At Google IO this year the Assistant team announced that Google Home devices would be able to control devices directly on your network via the Local Home SDK, and according to their developer documentation page the SDK is now publicly available for developer testing and feedback.
Using the Local Home SDK, the Assistant can directly interface with other device on the same local network and issue direct commands and requests to those devices instead of having to process commands in the cloud. It should lead to much faster responses to your voice commands, once its integrated by device manufacturers.
The concept is simple, rather than a user asking the assistant for an action, have that action go to the Google Cloud, then to the providers cloud (even if it’s a Google product) then go back down to the device that the action was intended for, what if Google Assistant hardware could just ask the local device and then ‘sync’ the state changes up to the cloud.
Control devices like Google Home will be able to ‘map’ the network to which it is connected, understand what devices can be controlled locally via the new protocol and then communicate directly with those devices. This should dramatically reduce lag time for device control which, depending on your internet connection, can make managing some devices a significant pain.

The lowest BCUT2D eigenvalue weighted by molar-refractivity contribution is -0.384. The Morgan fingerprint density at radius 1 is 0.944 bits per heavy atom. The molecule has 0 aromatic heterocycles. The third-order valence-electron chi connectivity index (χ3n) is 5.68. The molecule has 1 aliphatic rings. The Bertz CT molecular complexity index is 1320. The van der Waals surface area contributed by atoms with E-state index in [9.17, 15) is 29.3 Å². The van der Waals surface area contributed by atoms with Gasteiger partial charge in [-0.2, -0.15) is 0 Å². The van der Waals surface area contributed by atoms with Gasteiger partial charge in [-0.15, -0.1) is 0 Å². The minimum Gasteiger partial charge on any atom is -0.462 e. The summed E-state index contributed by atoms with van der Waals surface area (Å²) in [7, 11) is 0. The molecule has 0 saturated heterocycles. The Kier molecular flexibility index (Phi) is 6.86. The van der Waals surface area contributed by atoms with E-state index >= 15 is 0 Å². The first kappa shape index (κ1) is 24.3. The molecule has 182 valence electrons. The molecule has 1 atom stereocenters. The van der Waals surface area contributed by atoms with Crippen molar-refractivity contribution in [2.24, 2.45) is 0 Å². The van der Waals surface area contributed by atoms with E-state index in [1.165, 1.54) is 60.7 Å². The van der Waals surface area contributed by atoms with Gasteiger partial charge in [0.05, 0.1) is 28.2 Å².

It should be obvious, but it bears pointing out – your Google Home doesn’t suddenly get support for protocols like Z-wave and Zigbee – you’ll still need bridge devices for those technologies, but the maker of those bridge devices could integrate the Local Home SDK.
The Local Home SDK is out now for developer testing and feedback, so hopefully it wont be long until manufacturers start to integrate Local Home control into their products.